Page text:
We’re publishing a new essay today by Sinéad Murphy, a Research Associate in Philosophy at Newcastle University, about the light that the work of the German philosopher Hans-Georg Gadamer can throw on the Government’s handling of the pandemic over the last 12 months. Here are the three opening paragraphs:
One year later, and the Coronavirus Act that has enabled much of the UK Government’s lockdown has just been renewed for another six months. Debate in the lead-up to its renewal has included admissions from the Prime Minister of his failure last year to introduce measures early enough and ‘hard’ enough, submissions from Tory opponents of the Act showing that cases of COVID-19 are now so low as to make continued measures unnecessary, and ongoing concern by the bravest Tory of them all, Charles Walker, about the health of the population when measures continue in defiance of falling cases.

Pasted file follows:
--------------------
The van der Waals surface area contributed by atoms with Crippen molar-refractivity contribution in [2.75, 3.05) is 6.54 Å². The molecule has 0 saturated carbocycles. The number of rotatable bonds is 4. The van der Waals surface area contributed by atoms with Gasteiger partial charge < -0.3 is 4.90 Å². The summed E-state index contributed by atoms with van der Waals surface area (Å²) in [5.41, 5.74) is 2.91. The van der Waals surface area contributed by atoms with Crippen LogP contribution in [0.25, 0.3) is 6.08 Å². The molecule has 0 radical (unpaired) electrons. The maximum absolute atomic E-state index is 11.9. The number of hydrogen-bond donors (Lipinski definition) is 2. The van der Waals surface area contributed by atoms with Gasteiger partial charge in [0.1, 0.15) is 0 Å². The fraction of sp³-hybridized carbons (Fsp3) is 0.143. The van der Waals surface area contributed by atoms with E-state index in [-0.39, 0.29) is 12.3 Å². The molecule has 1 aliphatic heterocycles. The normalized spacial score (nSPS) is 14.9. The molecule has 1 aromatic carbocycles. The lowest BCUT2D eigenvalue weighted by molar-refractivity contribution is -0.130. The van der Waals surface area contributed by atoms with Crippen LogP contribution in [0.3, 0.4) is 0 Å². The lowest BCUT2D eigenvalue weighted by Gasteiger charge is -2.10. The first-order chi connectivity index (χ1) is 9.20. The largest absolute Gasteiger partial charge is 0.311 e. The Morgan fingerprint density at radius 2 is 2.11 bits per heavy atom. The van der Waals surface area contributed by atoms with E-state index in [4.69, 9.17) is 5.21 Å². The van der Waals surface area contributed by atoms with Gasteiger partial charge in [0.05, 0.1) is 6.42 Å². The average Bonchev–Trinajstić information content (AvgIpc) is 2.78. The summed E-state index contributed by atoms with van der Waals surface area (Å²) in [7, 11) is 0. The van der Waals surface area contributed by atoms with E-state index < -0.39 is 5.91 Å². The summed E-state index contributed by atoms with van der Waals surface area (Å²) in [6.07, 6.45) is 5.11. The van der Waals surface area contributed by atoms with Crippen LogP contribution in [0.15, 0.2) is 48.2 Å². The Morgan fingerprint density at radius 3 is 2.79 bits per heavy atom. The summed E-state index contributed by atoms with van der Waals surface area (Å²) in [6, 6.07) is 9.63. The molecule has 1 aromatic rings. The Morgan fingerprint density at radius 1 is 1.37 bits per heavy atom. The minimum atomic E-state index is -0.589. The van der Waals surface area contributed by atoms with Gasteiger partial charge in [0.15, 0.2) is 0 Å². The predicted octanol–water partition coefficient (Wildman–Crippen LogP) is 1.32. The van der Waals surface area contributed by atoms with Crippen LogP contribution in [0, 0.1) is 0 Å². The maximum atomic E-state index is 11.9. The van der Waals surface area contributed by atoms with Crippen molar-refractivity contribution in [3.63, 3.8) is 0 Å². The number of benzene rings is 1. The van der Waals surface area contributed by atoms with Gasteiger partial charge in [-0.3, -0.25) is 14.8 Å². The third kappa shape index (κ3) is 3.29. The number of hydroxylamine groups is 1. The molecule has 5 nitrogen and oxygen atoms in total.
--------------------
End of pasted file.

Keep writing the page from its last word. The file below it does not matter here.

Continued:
All of these aspects of the debate are important. But it is well past time for scientific analyses and disagreements in respect of measures, cases and health to be supplemented, perhaps even undercut, by a philosophical perspective. These concepts – measure, case, health – have this year been our bread and butter. We have bandied them endlessly, sometimes desperately. But are we fully aware of what they mean?
In a short essay from 1990, entitled “Philosophy and Practical Medicine”, the German philosopher, Hans-Georg Gadamer, provides us with just what we need: a philosophical account of the concepts of measure, case, and health, which reveals just how truncated has been the understanding and application of them during the past year.
Worth reading in full.